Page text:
- The Washington Times - Thursday, August 15, 2013

Former House Speaker Newt Gingrich says Attorney General Eric H. Holder Jr. got it right when he called this week for a major shift away from harsh minimum sentences for certain drug crimes in an attempt to cut down an inflating federal prison population.

“In fact, if you lumped every American who is in prison — all 2.3 million — together into one city, it would rank just above Houston, Texas as the fourth largest in the United States,” Mr. Gingrich, who served as speaker in the late 1990s, wrote in a posting on his Gingrich Productions website. “It would be larger than the populations of San Francisco, Boston, Denver, and Orlando combined.”

The federal prison system is operating at nearly 40 percent overcapacity, according to the Justice Department, costing taxpayers as much as $800 billion a year. Officials attribute that in part to sentencing guidelines for drug offenses, including marijuana, under the Anti-Drug Abuse Act of 1986, which mandated the same minimum sentencing for possession of five grams of crack cocaine as for possession of 500 grams of powder cocaine.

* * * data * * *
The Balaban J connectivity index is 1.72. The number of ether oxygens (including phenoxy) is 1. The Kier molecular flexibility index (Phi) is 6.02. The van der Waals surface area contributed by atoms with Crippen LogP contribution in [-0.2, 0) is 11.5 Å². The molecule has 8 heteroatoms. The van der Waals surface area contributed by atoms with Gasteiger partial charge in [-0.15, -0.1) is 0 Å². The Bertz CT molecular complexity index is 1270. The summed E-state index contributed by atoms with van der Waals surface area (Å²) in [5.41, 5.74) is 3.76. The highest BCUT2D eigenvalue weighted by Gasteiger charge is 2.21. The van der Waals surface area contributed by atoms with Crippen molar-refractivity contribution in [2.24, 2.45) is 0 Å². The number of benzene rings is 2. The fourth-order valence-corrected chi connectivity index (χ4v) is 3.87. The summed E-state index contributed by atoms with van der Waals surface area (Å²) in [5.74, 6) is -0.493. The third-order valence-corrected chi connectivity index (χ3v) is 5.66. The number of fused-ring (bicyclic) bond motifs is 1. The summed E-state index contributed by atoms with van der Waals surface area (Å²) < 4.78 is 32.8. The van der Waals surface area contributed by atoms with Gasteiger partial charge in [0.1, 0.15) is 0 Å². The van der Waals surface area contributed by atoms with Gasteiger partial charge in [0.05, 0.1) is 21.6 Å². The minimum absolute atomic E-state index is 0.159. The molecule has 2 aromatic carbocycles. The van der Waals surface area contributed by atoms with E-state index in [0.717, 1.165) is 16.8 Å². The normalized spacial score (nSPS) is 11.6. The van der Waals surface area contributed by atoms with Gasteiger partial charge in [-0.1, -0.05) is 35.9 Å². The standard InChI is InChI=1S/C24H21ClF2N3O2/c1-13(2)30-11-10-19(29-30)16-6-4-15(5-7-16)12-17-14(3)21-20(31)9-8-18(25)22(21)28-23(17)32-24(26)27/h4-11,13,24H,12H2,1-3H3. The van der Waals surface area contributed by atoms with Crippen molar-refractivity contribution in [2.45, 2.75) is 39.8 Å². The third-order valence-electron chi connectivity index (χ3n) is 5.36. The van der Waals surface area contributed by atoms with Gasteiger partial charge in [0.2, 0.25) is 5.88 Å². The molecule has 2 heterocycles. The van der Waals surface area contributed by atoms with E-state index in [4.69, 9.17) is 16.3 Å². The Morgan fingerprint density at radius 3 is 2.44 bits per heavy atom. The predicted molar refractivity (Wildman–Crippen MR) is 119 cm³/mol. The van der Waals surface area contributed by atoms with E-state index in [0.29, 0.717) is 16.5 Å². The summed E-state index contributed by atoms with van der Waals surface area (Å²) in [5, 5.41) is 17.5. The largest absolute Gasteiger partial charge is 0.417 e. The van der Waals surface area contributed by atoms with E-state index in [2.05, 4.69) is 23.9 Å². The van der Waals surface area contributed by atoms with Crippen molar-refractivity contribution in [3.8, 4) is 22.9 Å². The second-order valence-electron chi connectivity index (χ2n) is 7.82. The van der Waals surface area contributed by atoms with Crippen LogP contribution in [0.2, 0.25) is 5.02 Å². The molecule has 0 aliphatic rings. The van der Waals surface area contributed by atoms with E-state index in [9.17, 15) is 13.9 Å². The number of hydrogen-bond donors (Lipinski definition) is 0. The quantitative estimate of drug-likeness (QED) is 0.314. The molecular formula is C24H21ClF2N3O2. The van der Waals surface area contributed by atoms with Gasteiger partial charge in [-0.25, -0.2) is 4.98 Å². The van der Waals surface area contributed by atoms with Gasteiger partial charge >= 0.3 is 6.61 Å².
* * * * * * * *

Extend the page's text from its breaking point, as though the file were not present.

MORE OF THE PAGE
“According to the Pew Center on the States, one in every 31 people in the U.S. is under correctional supervision, either in prison, on parole, or on probation,” Mr. Gingrich wrote. “The human cost is terrible. This is especially true in the African American community.”

“The United States stands above all for freedom, and yet we have by far the highest rate of incarceration in the world,” he concluded. “That’s why we should do everything we can, including sensible prison reform, to help more Americans learn to live in freedom. It is good to see Attorney General Holder take a step in this direction.”

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